The authors of this week's study know all this—they call the mouse "a cornerstone of modern biomedical research," and make it clear that they have no interest in abandoning the standard model even in their modest field of inflammation. Instead, they'd like to "raise the bar" for mouse studies aimed at curing human disease by asking colleagues to show, first of all, that whichever gene or molecule turns up in animals applies to humans, too. This vital step has been ignored for far too long, as scientists relied instead on the simple and not-so-enlightening measure of mouse survival. Asking whether a mouse is alive or dead—whether it's "paws-up or paws-down," as they say—may be a good way to start an experiment, but it's a terrible way to finish one.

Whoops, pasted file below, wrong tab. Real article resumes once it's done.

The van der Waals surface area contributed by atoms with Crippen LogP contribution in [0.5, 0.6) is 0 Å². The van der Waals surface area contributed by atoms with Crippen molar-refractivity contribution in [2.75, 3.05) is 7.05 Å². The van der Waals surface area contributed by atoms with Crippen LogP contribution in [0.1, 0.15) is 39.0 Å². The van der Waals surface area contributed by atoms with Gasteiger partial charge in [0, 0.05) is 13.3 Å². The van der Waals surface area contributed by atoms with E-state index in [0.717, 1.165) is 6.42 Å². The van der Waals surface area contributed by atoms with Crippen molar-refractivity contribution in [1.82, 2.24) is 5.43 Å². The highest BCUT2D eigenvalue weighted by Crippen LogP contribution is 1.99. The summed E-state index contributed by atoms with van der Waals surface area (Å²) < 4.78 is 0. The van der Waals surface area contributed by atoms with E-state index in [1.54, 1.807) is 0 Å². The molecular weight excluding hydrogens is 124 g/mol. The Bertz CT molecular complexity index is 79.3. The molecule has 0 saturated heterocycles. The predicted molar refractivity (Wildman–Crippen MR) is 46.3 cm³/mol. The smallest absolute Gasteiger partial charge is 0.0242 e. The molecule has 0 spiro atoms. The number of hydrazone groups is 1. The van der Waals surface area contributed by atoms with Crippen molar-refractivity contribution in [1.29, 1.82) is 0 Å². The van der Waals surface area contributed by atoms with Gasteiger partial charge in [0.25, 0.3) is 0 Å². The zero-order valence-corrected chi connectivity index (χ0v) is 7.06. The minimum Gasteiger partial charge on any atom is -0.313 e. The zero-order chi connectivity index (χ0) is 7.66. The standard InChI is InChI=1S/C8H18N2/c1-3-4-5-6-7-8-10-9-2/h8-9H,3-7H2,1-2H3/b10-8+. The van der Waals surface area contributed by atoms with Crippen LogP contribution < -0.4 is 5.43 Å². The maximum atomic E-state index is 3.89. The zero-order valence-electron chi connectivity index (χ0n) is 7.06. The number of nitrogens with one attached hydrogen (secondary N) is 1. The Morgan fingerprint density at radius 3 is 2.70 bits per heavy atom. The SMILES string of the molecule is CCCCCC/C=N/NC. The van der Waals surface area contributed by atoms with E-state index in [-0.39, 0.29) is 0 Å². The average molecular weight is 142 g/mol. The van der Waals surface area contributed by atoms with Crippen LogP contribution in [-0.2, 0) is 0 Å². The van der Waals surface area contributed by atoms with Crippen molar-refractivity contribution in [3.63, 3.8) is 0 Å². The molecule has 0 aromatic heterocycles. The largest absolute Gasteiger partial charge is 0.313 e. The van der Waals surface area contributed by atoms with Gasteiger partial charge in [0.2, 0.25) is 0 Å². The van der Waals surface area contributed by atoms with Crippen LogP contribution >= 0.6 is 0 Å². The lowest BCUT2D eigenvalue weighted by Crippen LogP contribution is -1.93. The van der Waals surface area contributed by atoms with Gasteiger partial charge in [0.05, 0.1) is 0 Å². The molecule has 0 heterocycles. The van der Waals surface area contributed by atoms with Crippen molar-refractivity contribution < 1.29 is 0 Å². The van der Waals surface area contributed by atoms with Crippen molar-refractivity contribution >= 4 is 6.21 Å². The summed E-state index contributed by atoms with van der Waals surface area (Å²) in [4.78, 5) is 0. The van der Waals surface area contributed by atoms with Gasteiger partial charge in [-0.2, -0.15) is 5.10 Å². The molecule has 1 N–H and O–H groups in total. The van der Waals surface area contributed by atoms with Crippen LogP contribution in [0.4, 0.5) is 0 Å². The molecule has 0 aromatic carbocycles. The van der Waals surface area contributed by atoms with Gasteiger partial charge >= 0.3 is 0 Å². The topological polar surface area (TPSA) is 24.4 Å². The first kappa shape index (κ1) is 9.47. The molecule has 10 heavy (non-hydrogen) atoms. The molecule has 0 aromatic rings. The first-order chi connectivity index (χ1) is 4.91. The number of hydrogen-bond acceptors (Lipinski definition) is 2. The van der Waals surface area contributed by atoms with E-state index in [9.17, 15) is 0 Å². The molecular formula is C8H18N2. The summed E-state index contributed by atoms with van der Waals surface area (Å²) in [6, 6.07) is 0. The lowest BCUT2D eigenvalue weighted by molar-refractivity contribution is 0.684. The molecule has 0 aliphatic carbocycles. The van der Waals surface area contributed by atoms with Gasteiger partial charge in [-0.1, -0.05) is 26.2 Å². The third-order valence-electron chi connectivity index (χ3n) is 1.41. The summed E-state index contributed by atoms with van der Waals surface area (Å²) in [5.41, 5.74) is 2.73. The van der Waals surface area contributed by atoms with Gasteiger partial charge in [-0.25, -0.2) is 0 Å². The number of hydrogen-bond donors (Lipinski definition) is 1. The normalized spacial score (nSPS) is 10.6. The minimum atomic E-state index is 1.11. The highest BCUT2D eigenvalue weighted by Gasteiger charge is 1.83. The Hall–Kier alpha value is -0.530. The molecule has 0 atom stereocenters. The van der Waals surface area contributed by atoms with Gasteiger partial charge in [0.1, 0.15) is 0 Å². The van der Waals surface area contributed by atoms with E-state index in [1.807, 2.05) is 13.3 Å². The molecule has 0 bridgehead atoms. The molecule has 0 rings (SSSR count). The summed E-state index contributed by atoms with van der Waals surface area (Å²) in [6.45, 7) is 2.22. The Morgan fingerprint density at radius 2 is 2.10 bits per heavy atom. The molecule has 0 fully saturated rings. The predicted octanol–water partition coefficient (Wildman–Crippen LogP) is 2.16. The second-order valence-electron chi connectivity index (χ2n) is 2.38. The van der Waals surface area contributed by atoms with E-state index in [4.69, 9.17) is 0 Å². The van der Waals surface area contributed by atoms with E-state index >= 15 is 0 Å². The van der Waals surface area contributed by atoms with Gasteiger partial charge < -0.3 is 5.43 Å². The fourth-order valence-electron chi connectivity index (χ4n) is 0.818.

There's another way to look at all the difference data, though. The fact that mice are so unlike people could be the thing that makes them interesting. One might be inclined to ask what makes the mice so unusually impervious to inflammation. If we stopped treating them as a lousy model of ourselves and studied them instead for the special talents that are all their own, perhaps we'd find out something new. It's the same logic that drives the study of the naked mole rat, which has an amazing ability to shrug off carcinogens, or the Burmese python, which can sustain a swollen heart.